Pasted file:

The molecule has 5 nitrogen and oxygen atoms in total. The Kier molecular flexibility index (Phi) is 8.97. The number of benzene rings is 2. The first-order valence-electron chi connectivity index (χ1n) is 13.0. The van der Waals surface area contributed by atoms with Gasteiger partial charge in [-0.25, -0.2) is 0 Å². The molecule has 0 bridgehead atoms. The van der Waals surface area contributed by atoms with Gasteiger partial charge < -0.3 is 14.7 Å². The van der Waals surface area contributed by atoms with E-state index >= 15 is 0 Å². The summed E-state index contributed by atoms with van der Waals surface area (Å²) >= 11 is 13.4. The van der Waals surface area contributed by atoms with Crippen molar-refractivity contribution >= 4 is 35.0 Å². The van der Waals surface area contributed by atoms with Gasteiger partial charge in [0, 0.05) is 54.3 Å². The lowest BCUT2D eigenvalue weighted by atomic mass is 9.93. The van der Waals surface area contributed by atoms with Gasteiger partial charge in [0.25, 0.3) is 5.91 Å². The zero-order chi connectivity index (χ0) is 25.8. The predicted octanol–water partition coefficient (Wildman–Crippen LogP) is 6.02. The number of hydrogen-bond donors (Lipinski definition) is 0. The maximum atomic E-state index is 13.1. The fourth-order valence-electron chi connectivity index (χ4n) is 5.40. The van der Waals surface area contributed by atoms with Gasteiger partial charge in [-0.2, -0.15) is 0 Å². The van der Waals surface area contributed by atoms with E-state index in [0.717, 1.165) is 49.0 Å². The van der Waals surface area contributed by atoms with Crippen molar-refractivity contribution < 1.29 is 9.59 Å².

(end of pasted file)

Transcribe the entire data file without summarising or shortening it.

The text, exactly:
The molecule has 5 nitrogen and oxygen atoms in total. The Kier molecular flexibility index (Phi) is 8.97. The number of benzene rings is 2. The first-order valence-electron chi connectivity index (χ1n) is 13.0. The van der Waals surface area contributed by atoms with Gasteiger partial charge in [-0.25, -0.2) is 0 Å². The molecule has 0 bridgehead atoms. The van der Waals surface area contributed by atoms with Gasteiger partial charge < -0.3 is 14.7 Å². The van der Waals surface area contributed by atoms with E-state index >= 15 is 0 Å². The summed E-state index contributed by atoms with van der Waals surface area (Å²) >= 11 is 13.4. The van der Waals surface area contributed by atoms with Crippen molar-refractivity contribution >= 4 is 35.0 Å². The van der Waals surface area contributed by atoms with Gasteiger partial charge in [0, 0.05) is 54.3 Å². The lowest BCUT2D eigenvalue weighted by atomic mass is 9.93. The van der Waals surface area contributed by atoms with Gasteiger partial charge in [0.25, 0.3) is 5.91 Å². The zero-order chi connectivity index (χ0) is 25.8. The predicted octanol–water partition coefficient (Wildman–Crippen LogP) is 6.02. The number of hydrogen-bond donors (Lipinski definition) is 0. The maximum atomic E-state index is 13.1. The fourth-order valence-electron chi connectivity index (χ4n) is 5.40. The van der Waals surface area contributed by atoms with Gasteiger partial charge in [-0.2, -0.15) is 0 Å². The van der Waals surface area contributed by atoms with E-state index in [0.717, 1.165) is 49.0 Å². The van der Waals surface area contributed by atoms with Crippen molar-refractivity contribution < 1.29 is 9.59 Å².